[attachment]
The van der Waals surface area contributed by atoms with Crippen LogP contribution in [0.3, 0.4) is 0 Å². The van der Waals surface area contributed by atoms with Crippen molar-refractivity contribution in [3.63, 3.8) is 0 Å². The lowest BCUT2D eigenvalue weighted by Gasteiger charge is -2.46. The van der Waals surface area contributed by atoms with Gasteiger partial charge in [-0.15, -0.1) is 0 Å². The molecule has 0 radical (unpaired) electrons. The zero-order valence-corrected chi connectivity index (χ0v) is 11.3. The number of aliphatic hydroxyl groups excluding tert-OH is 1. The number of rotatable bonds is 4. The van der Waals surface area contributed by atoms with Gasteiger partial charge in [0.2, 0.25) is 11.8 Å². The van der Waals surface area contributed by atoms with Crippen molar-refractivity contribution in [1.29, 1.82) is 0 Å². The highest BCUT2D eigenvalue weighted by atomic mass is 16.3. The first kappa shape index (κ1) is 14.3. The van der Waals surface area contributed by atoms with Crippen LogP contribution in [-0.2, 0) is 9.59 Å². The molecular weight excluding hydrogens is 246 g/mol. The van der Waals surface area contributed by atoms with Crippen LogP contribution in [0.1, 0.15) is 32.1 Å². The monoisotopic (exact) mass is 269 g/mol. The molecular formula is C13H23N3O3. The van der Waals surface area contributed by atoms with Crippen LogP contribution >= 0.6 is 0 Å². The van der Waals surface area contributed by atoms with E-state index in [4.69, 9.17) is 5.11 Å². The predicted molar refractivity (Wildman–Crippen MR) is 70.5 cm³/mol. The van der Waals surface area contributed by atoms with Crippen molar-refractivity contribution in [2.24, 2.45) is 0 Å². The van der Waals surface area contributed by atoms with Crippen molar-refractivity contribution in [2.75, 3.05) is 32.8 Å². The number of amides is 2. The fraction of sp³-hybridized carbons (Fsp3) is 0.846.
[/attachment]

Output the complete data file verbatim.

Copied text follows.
The van der Waals surface area contributed by atoms with Crippen LogP contribution in [0.3, 0.4) is 0 Å². The van der Waals surface area contributed by atoms with Crippen molar-refractivity contribution in [3.63, 3.8) is 0 Å². The lowest BCUT2D eigenvalue weighted by Gasteiger charge is -2.46. The van der Waals surface area contributed by atoms with Gasteiger partial charge in [-0.15, -0.1) is 0 Å². The molecule has 0 radical (unpaired) electrons. The zero-order valence-corrected chi connectivity index (χ0v) is 11.3. The number of aliphatic hydroxyl groups excluding tert-OH is 1. The number of rotatable bonds is 4. The van der Waals surface area contributed by atoms with Gasteiger partial charge in [0.2, 0.25) is 11.8 Å². The van der Waals surface area contributed by atoms with Crippen molar-refractivity contribution in [1.29, 1.82) is 0 Å². The highest BCUT2D eigenvalue weighted by atomic mass is 16.3. The first kappa shape index (κ1) is 14.3. The van der Waals surface area contributed by atoms with Crippen LogP contribution in [-0.2, 0) is 9.59 Å². The molecular weight excluding hydrogens is 246 g/mol. The van der Waals surface area contributed by atoms with Crippen LogP contribution in [0.1, 0.15) is 32.1 Å². The monoisotopic (exact) mass is 269 g/mol. The molecular formula is C13H23N3O3. The van der Waals surface area contributed by atoms with Crippen LogP contribution >= 0.6 is 0 Å². The van der Waals surface area contributed by atoms with E-state index in [4.69, 9.17) is 5.11 Å². The predicted molar refractivity (Wildman–Crippen MR) is 70.5 cm³/mol. The van der Waals surface area contributed by atoms with Crippen molar-refractivity contribution in [2.24, 2.45) is 0 Å². The van der Waals surface area contributed by atoms with Crippen molar-refractivity contribution in [2.75, 3.05) is 32.8 Å². The number of amides is 2. The fraction of sp³-hybridized carbons (Fsp3) is 0.846.